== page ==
lower the obstacles and/or the risks to the character
diminishes suspense and deflates the strength of the
eventit weakens the book.
Resolving the conflicts is done in reverse order. Little
conflicts first, and then the largest, overall novel
conflict. The reason you do this is because once the
major conflict is resolved, the book is over. (The
novel's spine is the book.) If you resolve the
"major" conflict and haven't yet resolved the
minor ones, then you've got unanswered questions,
unresolved issues, and nothing to sustain them because
you've removed the spine supporting them.
The end reveals all of the lesser truths that depict
character growth that has occurred during the course of
the novel as a result of experiences incurred by the
That growth is the tool that grants the character that
seemingly unobtainable quality which enables him/her to
attempt the final (and major) conflict and emerge
It is here that the character faces the black
momentthat bleak time in the novel when it seems
all hope of success is gone--and s/he either achieves the
novel goal or decides that the resolution to the ultimate
conflict is acceptable to him/her. (The satisfying ending
versus the happy ending.)
If you look closely, you'll see that this is the internal
conflict that resolves parallel to the external conflict.
Typically, we see the lesser conflicts resolved, the
major conflict resolved, and then a shortusually a
page or twothat evidences the resolution of the
Writers should be cautious in this critical portion of
the book. We tend to want to linger and go on a while.
But as a rule, we should fight the urge. While it's
understandablewe have spent months with this book
and these characterswe need to recall that once the
spine is brokenthe major conflict
resolvedthen a very brief wrap-up of is all we
need. To give in and linger earns comments such as:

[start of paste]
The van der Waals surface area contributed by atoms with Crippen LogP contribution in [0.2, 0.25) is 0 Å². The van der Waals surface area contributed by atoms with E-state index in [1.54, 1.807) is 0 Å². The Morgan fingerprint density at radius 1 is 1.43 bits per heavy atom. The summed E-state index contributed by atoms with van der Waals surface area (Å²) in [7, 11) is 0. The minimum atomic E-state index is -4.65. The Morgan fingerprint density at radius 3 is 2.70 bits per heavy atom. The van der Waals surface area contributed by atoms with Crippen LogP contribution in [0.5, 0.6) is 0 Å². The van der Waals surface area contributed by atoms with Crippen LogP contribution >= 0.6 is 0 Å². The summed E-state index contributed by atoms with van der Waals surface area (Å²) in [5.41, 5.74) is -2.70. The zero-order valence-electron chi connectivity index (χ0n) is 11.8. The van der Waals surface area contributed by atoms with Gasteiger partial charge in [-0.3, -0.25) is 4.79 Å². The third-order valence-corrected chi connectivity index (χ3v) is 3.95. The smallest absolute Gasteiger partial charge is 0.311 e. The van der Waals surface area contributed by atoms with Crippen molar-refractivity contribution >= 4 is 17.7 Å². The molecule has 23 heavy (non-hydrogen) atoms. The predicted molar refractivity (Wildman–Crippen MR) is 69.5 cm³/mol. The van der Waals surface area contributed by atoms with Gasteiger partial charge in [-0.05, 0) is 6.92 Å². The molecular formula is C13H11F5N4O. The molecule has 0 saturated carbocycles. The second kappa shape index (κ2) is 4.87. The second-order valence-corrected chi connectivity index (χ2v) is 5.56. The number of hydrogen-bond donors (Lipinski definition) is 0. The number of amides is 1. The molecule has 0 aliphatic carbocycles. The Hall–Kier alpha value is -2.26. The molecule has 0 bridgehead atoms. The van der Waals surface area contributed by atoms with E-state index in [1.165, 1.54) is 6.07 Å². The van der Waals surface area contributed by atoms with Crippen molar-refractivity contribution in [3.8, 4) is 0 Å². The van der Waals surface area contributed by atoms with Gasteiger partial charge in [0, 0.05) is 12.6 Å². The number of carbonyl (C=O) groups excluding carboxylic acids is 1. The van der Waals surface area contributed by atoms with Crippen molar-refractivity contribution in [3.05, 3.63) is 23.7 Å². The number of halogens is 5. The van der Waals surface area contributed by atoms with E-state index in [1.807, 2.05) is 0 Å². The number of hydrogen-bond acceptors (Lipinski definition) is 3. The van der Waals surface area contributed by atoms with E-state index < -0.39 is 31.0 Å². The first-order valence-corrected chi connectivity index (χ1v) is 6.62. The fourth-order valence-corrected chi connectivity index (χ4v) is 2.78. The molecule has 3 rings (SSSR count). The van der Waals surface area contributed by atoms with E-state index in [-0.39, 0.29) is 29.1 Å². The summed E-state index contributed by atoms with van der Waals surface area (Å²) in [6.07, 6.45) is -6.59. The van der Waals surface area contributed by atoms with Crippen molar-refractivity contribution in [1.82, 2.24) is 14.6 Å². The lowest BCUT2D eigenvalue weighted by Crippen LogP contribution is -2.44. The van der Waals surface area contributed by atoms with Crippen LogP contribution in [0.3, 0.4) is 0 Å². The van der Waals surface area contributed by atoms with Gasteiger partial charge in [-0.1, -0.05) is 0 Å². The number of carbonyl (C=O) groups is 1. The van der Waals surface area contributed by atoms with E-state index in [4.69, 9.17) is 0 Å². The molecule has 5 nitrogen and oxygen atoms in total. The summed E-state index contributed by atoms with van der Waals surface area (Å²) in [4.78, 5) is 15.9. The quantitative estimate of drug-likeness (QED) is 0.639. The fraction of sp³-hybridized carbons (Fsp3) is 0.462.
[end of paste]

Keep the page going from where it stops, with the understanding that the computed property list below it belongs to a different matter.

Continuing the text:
"the ending drags."
That's dangerous. Think about it. The reader reads, goes
on this journey, this adventure, and snatches victory
from the jaws of defeat. Then s/he reads the lingering
end. The powerful impact of the success, the adventure is
diminished under the weight of the lingering.
That's not the emotional impact we want we leave readers
with; we want them satisfied, but wanting more. We want
them to close the cover with that emotional sense of
empowerment, savoring the victory.
Now, just as each novel has a beginning, middle, and end,
so does each chapter and scene. Apply the scene-element
tests we discussed to the scenes, the chapters, and then
to the novel as a whole. In respecting what is typical
and atypical for the beginning, middle, and end, you can
depict your work in its strongest light.
© Copyright Vicki Hinze 2003. All Rights
Dr. Vicki Hinze is an award-winning,
best-selling author who routinely shares her expertise at
national writers' conferences, online, and through her
writing guides. Her latest non-fiction book is ALL
ABOUT WRITING TO SELL, from Spilled Candy Books for
Writers. This 589-page ebook covers everything you need
to know about the craft of writing, the publishing
business, and the secrets to getting published. ALL
ABOUT WRITING TO SELL is available at www.SpilledCandy.com as a download or
Or you can visit Vicki's author site at www.vickihinze.com